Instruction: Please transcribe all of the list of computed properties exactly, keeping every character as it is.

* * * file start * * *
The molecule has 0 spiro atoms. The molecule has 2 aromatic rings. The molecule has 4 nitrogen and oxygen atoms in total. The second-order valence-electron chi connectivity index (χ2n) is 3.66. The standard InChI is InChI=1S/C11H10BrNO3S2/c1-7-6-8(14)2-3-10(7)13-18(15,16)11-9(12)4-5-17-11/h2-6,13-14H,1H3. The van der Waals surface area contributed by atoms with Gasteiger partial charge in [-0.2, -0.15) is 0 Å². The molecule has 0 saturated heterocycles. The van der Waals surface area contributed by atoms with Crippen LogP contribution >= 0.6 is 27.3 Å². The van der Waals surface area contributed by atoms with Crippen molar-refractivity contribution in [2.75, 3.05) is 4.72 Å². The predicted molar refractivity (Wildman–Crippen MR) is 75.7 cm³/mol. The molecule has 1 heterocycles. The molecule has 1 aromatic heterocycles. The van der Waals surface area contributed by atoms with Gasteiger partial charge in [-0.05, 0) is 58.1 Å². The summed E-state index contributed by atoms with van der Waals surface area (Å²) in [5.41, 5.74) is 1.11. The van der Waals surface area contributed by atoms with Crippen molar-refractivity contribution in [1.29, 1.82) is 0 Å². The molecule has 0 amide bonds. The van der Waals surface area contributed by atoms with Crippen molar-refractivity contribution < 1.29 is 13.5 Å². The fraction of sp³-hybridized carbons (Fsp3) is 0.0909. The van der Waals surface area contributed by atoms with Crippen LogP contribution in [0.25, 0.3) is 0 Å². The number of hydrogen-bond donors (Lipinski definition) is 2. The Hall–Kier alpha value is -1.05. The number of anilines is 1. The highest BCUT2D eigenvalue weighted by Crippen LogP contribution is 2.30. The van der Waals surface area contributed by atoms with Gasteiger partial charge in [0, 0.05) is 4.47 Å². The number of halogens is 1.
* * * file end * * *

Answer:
The molecule has 0 spiro atoms. The molecule has 2 aromatic rings. The molecule has 4 nitrogen and oxygen atoms in total. The second-order valence-electron chi connectivity index (χ2n) is 3.66. The standard InChI is InChI=1S/C11H10BrNO3S2/c1-7-6-8(14)2-3-10(7)13-18(15,16)11-9(12)4-5-17-11/h2-6,13-14H,1H3. The van der Waals surface area contributed by atoms with Gasteiger partial charge in [-0.2, -0.15) is 0 Å². The molecule has 0 saturated heterocycles. The van der Waals surface area contributed by atoms with Crippen LogP contribution >= 0.6 is 27.3 Å². The van der Waals surface area contributed by atoms with Crippen molar-refractivity contribution in [2.75, 3.05) is 4.72 Å². The predicted molar refractivity (Wildman–Crippen MR) is 75.7 cm³/mol. The molecule has 1 heterocycles. The molecule has 1 aromatic heterocycles. The van der Waals surface area contributed by atoms with Gasteiger partial charge in [-0.05, 0) is 58.1 Å². The summed E-state index contributed by atoms with van der Waals surface area (Å²) in [5.41, 5.74) is 1.11. The van der Waals surface area contributed by atoms with Crippen molar-refractivity contribution in [1.29, 1.82) is 0 Å². The molecule has 0 amide bonds. The van der Waals surface area contributed by atoms with Crippen molar-refractivity contribution < 1.29 is 13.5 Å². The fraction of sp³-hybridized carbons (Fsp3) is 0.0909. The van der Waals surface area contributed by atoms with Crippen LogP contribution in [0.25, 0.3) is 0 Å². The number of hydrogen-bond donors (Lipinski definition) is 2. The Hall–Kier alpha value is -1.05. The number of anilines is 1. The highest BCUT2D eigenvalue weighted by Crippen LogP contribution is 2.30. The van der Waals surface area contributed by atoms with Gasteiger partial charge in [0, 0.05) is 4.47 Å². The number of halogens is 1.